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Pennsylvania Business Owners Are Feeling Optimistic About The Next Six Months

sankey_s_feed_mill_farm_store_volant_livestock.jpg
Keith Srakocic
/
AP
Richard McNulty of Sankey's Feed Mill walks through stacks of feed at his store in Volant on Thursday, April 5, 2018. The latest PNC Economic Outlook survey suggests small businesses across PA are optimistic, despite outside influencers like tariffs.

Forty-five percent of the owners of Pennsylvania's small to mid-sized businesses are optimistic about the future of their companies, according to the latest PNC Economic Outlook survey. 

This is the highest level so far reported by the survey, which has been conducted for 12 years. Last fall, 36 percent of these 150 business owners across the commonwealth reported feeling optimistic. The survey asked participants to report how they feel about the future of the national and local economies within the next six months.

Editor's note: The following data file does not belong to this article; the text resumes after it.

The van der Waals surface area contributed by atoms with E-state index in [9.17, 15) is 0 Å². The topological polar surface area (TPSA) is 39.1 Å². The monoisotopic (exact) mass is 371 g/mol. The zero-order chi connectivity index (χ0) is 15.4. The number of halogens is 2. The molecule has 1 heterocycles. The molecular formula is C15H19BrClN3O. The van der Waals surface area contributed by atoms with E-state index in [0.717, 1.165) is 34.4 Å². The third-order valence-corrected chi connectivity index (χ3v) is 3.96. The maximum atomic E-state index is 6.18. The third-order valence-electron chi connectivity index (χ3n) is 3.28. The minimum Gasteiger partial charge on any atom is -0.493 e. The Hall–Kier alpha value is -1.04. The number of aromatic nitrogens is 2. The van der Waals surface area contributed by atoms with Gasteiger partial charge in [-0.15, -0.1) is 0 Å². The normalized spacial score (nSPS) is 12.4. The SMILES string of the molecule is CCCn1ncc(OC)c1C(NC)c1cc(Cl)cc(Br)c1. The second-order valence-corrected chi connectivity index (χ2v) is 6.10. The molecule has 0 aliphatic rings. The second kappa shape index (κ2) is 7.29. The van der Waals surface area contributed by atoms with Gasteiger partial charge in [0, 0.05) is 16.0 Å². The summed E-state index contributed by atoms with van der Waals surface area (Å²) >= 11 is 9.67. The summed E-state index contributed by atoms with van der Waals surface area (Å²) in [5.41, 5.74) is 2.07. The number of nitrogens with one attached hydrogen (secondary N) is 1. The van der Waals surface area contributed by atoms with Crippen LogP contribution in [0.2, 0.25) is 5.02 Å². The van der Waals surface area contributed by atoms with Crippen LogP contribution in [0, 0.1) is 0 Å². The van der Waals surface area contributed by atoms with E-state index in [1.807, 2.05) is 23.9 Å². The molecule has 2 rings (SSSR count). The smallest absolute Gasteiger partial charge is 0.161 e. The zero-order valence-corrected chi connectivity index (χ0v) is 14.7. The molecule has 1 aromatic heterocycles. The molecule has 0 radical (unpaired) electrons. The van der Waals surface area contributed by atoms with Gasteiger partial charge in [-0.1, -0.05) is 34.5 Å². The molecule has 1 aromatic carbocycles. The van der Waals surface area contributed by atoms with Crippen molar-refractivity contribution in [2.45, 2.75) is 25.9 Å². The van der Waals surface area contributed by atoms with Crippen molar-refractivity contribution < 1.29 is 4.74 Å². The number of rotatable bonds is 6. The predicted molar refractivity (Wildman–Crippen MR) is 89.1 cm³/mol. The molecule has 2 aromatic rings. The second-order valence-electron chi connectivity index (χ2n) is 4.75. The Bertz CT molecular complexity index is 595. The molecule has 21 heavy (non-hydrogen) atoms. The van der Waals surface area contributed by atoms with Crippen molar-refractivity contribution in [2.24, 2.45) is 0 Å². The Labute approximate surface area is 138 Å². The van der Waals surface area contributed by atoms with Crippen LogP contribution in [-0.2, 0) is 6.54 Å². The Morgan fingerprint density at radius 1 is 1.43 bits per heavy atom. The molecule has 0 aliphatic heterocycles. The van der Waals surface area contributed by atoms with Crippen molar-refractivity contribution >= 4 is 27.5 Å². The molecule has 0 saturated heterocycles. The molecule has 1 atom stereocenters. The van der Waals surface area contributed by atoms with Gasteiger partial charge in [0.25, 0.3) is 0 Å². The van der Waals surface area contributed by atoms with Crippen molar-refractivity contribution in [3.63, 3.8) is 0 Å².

PNC's report also showed fewer business owners have a pessimistic outlook for the national economy compared to last fall, from 12 percent to 8 percent.

PNC Economist Kurt Rankin said part of the reason for the confidence might be because the major markets across the commonwealth -- Pittsburgh, Erie, Harrisburg and Philadelphia -- are strong.

"All these markets are showing either consistent growth in adding jobs and therefore incomes and spending capacity, or actually improved over the past year," Rankin said. 

This improvement could change the faces of these businesses. According to the survey, 27 percent of business owners expect to hire more employees in the next six months, an increase of 11 percentage points from last fall.

When asked about the latest federal tax reform, 44 percent of respondents said the U.S. economy will benefit, compared to 9 percent who thought it would have a negative effect. The remaining number of those surveyed said it would have not much impact or it was too early to tell.

Thirty-seven percent said the tax bill will have a positive effect on the bottom line of their businesses, while 11 percent expect a negative effect.